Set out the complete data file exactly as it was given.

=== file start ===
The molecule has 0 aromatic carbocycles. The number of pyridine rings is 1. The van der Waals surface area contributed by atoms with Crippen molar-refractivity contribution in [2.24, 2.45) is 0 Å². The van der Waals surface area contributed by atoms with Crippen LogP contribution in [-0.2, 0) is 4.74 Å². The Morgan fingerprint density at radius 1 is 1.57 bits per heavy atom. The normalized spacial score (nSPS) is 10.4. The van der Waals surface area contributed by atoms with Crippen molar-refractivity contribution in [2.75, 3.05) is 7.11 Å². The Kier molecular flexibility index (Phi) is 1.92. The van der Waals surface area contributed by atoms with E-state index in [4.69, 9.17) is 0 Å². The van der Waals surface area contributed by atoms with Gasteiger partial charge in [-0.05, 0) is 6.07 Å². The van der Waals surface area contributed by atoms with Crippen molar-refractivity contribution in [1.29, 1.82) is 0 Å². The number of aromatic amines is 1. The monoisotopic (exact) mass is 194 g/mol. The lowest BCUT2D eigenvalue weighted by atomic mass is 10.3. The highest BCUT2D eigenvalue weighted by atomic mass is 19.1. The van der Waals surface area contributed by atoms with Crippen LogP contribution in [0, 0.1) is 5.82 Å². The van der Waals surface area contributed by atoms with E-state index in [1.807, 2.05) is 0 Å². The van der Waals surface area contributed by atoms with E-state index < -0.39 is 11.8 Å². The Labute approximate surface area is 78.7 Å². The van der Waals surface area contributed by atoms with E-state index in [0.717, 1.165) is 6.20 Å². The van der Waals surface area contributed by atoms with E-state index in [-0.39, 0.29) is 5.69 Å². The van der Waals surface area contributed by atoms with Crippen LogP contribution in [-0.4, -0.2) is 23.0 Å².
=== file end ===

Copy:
The molecule has 0 aromatic carbocycles. The number of pyridine rings is 1. The van der Waals surface area contributed by atoms with Crippen molar-refractivity contribution in [2.24, 2.45) is 0 Å². The van der Waals surface area contributed by atoms with Crippen LogP contribution in [-0.2, 0) is 4.74 Å². The Morgan fingerprint density at radius 1 is 1.57 bits per heavy atom. The normalized spacial score (nSPS) is 10.4. The van der Waals surface area contributed by atoms with Crippen molar-refractivity contribution in [2.75, 3.05) is 7.11 Å². The Kier molecular flexibility index (Phi) is 1.92. The van der Waals surface area contributed by atoms with E-state index in [4.69, 9.17) is 0 Å². The van der Waals surface area contributed by atoms with Gasteiger partial charge in [-0.05, 0) is 6.07 Å². The van der Waals surface area contributed by atoms with Crippen molar-refractivity contribution in [1.29, 1.82) is 0 Å². The number of aromatic amines is 1. The monoisotopic (exact) mass is 194 g/mol. The lowest BCUT2D eigenvalue weighted by atomic mass is 10.3. The highest BCUT2D eigenvalue weighted by atomic mass is 19.1. The van der Waals surface area contributed by atoms with Crippen LogP contribution in [0, 0.1) is 5.82 Å². The van der Waals surface area contributed by atoms with E-state index in [1.807, 2.05) is 0 Å². The van der Waals surface area contributed by atoms with E-state index < -0.39 is 11.8 Å². The Labute approximate surface area is 78.7 Å². The van der Waals surface area contributed by atoms with E-state index in [0.717, 1.165) is 6.20 Å². The van der Waals surface area contributed by atoms with E-state index in [-0.39, 0.29) is 5.69 Å². The van der Waals surface area contributed by atoms with Crippen LogP contribution in [-0.4, -0.2) is 23.0 Å².